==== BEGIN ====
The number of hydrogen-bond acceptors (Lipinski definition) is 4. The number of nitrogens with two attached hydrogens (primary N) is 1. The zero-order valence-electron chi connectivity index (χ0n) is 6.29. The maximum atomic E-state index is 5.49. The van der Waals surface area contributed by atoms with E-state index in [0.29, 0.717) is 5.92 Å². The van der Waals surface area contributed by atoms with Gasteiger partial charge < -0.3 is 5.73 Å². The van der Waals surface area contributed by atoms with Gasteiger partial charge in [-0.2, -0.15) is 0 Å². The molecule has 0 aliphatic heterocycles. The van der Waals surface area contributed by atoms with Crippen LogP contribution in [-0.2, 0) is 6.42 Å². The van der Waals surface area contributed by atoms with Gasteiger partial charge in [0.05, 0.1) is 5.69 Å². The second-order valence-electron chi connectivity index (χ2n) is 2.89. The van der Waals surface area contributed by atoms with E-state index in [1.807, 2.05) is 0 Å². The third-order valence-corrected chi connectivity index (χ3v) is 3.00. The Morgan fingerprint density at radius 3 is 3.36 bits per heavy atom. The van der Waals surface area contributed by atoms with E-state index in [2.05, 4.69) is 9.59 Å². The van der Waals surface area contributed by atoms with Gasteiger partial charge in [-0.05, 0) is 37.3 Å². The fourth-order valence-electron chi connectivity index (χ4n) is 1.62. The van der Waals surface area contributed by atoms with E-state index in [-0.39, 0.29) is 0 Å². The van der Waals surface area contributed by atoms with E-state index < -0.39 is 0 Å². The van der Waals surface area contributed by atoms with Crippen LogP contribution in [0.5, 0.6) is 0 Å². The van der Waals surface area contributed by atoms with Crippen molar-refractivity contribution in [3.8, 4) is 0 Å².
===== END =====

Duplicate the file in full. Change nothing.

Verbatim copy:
The number of hydrogen-bond acceptors (Lipinski definition) is 4. The number of nitrogens with two attached hydrogens (primary N) is 1. The zero-order valence-electron chi connectivity index (χ0n) is 6.29. The maximum atomic E-state index is 5.49. The van der Waals surface area contributed by atoms with E-state index in [0.29, 0.717) is 5.92 Å². The van der Waals surface area contributed by atoms with Gasteiger partial charge < -0.3 is 5.73 Å². The van der Waals surface area contributed by atoms with Gasteiger partial charge in [-0.2, -0.15) is 0 Å². The molecule has 0 aliphatic heterocycles. The van der Waals surface area contributed by atoms with Crippen LogP contribution in [-0.2, 0) is 6.42 Å². The van der Waals surface area contributed by atoms with Gasteiger partial charge in [0.05, 0.1) is 5.69 Å². The second-order valence-electron chi connectivity index (χ2n) is 2.89. The van der Waals surface area contributed by atoms with E-state index in [1.807, 2.05) is 0 Å². The third-order valence-corrected chi connectivity index (χ3v) is 3.00. The Morgan fingerprint density at radius 3 is 3.36 bits per heavy atom. The van der Waals surface area contributed by atoms with E-state index in [2.05, 4.69) is 9.59 Å². The van der Waals surface area contributed by atoms with Gasteiger partial charge in [-0.05, 0) is 37.3 Å². The fourth-order valence-electron chi connectivity index (χ4n) is 1.62. The van der Waals surface area contributed by atoms with E-state index in [-0.39, 0.29) is 0 Å². The van der Waals surface area contributed by atoms with E-state index < -0.39 is 0 Å². The van der Waals surface area contributed by atoms with Crippen LogP contribution in [0.5, 0.6) is 0 Å². The van der Waals surface area contributed by atoms with Crippen molar-refractivity contribution in [3.8, 4) is 0 Å².